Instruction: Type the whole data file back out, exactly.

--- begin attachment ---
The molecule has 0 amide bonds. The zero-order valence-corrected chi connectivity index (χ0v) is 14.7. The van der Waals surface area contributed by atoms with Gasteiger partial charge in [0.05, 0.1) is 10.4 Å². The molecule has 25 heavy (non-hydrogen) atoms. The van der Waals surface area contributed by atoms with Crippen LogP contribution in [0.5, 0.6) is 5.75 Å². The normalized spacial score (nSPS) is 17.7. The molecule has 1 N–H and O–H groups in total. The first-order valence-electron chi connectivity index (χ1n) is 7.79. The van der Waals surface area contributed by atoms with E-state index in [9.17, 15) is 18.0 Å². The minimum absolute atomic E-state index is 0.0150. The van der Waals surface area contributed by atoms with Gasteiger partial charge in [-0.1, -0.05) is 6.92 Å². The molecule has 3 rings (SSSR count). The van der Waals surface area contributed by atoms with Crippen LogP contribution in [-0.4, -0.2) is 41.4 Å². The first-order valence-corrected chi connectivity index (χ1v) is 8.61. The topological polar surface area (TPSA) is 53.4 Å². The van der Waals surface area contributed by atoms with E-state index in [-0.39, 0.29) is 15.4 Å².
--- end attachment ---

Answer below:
The molecule has 0 amide bonds. The zero-order valence-corrected chi connectivity index (χ0v) is 14.7. The van der Waals surface area contributed by atoms with Gasteiger partial charge in [0.05, 0.1) is 10.4 Å². The molecule has 25 heavy (non-hydrogen) atoms. The van der Waals surface area contributed by atoms with Crippen LogP contribution in [0.5, 0.6) is 5.75 Å². The normalized spacial score (nSPS) is 17.7. The molecule has 1 N–H and O–H groups in total. The first-order valence-electron chi connectivity index (χ1n) is 7.79. The van der Waals surface area contributed by atoms with E-state index in [9.17, 15) is 18.0 Å². The minimum absolute atomic E-state index is 0.0150. The van der Waals surface area contributed by atoms with Gasteiger partial charge in [-0.1, -0.05) is 6.92 Å². The molecule has 3 rings (SSSR count). The van der Waals surface area contributed by atoms with Crippen LogP contribution in [-0.4, -0.2) is 41.4 Å². The first-order valence-corrected chi connectivity index (χ1v) is 8.61. The topological polar surface area (TPSA) is 53.4 Å². The van der Waals surface area contributed by atoms with E-state index in [-0.39, 0.29) is 15.4 Å².